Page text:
2020 sees cybercriminals turn to Ransomware 2.0

Historically ransomware has relied on encrypting data and then demanding money in order to release it.

But a new report from F-Secure shows that 2020 has seen an increase in ransomware that also steals data, giving the attackers more leverage over their victims. If organizations first refuse to pay a ransom to decrypt their data, attackers threaten to leak the stolen information, increasing pressure on victims.

Only one ransomware group was observed using this type of extortion — dubbed Ransomware 2.0 — in 2019 but by the end of 2020, 15 different ransomware families had adopted this approach. In addition nearly 40 percent of ransomware families discovered in 2020, as well as several older families, were known to also steal data from victims by the end of last year.

“Organizations with reliable backups and effective restoration procedures are in a strong position to recover from a ransomware attack without having to pay. However, managing a potential data leak is a dramatically different challenge, especially for organizations that possess confidential information,” says Calvin Gan, a manager with F-Secure’s Tactical Defense Unit. “Ransomware actors, current and future, will likely feel emboldened to try new things and jump on vulnerabilities faster, which we’re already seeing with the recent MS Exchange vulnerabilities.”

The report also shows some other cybersecurity trends including attackers’ use of Excel formulas — a default feature that can’t be blocked — to obfuscate malicious code tripling in the second half of 2020.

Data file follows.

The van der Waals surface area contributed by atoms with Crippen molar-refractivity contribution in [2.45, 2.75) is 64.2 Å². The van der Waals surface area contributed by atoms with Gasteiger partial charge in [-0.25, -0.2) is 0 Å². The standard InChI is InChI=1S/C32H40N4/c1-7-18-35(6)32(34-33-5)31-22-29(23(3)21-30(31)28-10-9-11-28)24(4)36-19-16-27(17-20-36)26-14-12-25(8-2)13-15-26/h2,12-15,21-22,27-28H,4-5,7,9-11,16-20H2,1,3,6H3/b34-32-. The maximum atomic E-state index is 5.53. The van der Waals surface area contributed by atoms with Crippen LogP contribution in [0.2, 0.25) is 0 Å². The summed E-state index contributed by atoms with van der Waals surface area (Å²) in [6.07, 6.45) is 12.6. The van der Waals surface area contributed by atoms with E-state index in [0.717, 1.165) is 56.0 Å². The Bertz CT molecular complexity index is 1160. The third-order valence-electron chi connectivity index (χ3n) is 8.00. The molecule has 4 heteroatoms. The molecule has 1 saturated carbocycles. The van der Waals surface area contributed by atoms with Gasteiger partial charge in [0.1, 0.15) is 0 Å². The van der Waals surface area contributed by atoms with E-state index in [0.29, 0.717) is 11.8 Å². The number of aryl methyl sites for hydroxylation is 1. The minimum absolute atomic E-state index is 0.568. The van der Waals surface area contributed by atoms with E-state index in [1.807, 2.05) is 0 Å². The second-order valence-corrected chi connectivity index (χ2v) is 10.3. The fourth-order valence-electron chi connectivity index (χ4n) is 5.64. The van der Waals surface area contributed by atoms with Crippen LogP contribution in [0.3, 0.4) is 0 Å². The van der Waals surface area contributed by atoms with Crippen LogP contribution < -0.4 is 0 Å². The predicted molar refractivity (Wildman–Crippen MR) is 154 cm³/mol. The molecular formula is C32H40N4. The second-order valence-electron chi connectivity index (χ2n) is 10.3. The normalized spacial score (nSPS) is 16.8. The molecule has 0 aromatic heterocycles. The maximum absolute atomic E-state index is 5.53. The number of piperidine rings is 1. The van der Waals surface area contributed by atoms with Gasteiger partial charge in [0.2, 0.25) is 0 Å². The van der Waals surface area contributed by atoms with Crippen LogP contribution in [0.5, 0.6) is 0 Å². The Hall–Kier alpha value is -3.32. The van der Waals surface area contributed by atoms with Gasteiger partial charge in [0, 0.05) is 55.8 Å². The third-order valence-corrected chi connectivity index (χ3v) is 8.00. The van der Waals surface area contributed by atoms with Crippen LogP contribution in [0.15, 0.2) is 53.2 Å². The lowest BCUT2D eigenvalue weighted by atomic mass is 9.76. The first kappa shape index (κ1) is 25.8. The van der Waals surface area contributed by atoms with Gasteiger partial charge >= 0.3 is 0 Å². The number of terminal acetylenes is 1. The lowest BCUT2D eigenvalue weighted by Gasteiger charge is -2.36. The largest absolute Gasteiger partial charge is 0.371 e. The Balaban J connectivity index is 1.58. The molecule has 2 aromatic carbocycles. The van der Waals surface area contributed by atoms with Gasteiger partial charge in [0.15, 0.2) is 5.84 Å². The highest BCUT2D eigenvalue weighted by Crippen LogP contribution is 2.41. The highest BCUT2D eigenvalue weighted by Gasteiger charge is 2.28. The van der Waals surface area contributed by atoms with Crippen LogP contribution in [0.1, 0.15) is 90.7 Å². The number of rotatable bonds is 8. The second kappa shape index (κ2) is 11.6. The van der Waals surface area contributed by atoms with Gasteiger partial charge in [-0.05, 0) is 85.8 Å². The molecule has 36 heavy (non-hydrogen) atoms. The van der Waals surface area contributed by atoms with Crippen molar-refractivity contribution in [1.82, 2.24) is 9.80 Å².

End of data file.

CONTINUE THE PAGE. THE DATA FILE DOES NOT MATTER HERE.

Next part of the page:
Outlook is the most popular brand spoofed in phishing emails, followed by Facebook and Office365. Email accounted for over half of all malware infection attempts in 2020, making it the most common method of spreading malware in cyber attacks.

In a look at the notable supply chain attacks from the last 10 years, the report highlights that over half of them targeted either utility or application software. The authors express hope that last year’s SolarWinds hack will draw greater attention to the impact these attacks can have.

“In security, we place a lot of emphasis on organizations protecting themselves by having strong security perimeters, detection mechanisms to quickly identify breaches, and response plans and capabilities to contain intrusions. However, entities across industries and borders also need to work together to tackle security challenges further up the supply chain. Advanced persistent threat groups are clearly ready and willing to compromise hundreds of organizations through this approach, and we should work together to counter them,” adds Gan.

You can read more and get the full report on the F-Secure blog.

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